Soldiers share special bonds with their Families
June 16, 2011
Retired Lt. Gen. Hal Moore was renowned for his accomplishments on and off the battlefield. His strong Family values and his famous quote, “I hope being good at one makes me better at the other,” sums up his dedication to both duty and Family.
I’m the daughter of two Soldiers. I’m an “Army brat.”
My dad, a retired AH-1 Cobra pilot, and my stepfather, a retired CH-47 Chinook flight engineer, taught me the ways of Army life through long temporary duties, leaving friends and Family behind, and being thousands of miles apart.
Those things molded who I am today; they taught me to be a “big girl,” a better person and to be responsible.
Their military careers allowed me to visit parts of the world some people never see in a lifetime. How many children can say they’ve been to South Korea, Austria, Germany, England, France, Holland or Belgium?
Traveling the world gave me an appreciation for history and other cultures while teaching me the importance of our own.
I was lucky neither of my fathers were sent to war, but we were separated for other reasons. They both dedicated more than 20 years defending our country. They were Soldiers and warriors by day, but when they came home from work, they were just “Dad” to me.
Being separated from the ones you love is hard. Because of this, I always told myself I’d never marry a Soldier.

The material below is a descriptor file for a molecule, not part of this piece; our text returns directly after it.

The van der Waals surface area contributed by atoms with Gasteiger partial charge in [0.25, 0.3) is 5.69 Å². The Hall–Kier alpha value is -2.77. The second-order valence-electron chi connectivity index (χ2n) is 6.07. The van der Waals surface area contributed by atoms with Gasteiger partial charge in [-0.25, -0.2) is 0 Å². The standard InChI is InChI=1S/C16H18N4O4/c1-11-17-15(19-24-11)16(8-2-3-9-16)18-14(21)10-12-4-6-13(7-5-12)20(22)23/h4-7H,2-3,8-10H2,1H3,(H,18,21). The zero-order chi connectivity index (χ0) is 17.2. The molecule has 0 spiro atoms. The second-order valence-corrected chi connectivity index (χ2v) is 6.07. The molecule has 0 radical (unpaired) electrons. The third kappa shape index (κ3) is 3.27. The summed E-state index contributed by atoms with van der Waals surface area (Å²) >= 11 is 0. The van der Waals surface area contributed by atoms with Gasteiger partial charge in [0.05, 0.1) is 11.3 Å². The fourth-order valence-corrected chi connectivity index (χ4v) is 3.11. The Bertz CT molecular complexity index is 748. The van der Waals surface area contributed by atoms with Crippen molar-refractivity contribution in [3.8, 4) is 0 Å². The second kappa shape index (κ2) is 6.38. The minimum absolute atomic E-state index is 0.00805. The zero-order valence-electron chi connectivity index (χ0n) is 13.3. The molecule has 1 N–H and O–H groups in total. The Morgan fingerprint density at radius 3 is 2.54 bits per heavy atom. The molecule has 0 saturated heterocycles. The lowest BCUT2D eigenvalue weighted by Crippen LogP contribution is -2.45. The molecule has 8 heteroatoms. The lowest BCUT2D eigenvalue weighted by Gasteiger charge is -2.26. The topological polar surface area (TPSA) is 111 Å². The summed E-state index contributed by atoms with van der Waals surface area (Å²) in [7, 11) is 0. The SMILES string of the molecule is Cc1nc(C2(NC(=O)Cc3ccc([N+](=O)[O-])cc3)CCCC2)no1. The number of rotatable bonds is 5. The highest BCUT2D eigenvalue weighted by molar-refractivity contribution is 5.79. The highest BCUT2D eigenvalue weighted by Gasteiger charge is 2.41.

Apparently, fate had a different plan.
Being married to a Soldier is a lot different from being the child of one. I watched my parents say “goodbye” many times during my youth, but I always knew they’d be home soon and safe.
I know our 7-month-old son will experience a different kind of Army life than I did. He’s going to see his daddy go to war, and he’s going to see his mommy worry every day.
However, I hope he learns some lessons from the Army’s way of life.
Fathers watch over their children, teach values and give encouragement, but Soldier-dads are a different breed. Not only do they care and protect their own Families, they protect the security and freedoms of all Americans.
I wonder what our son will take away from being an Army brat " if it will mold him into a good man. I wonder if he’ll get goose bumps when he hears bagpipers play “Amazing Grace,” a bugler play taps or the 21-gun salute. I can only hope he will look at his father and be proud and that he will respect those who serve our country.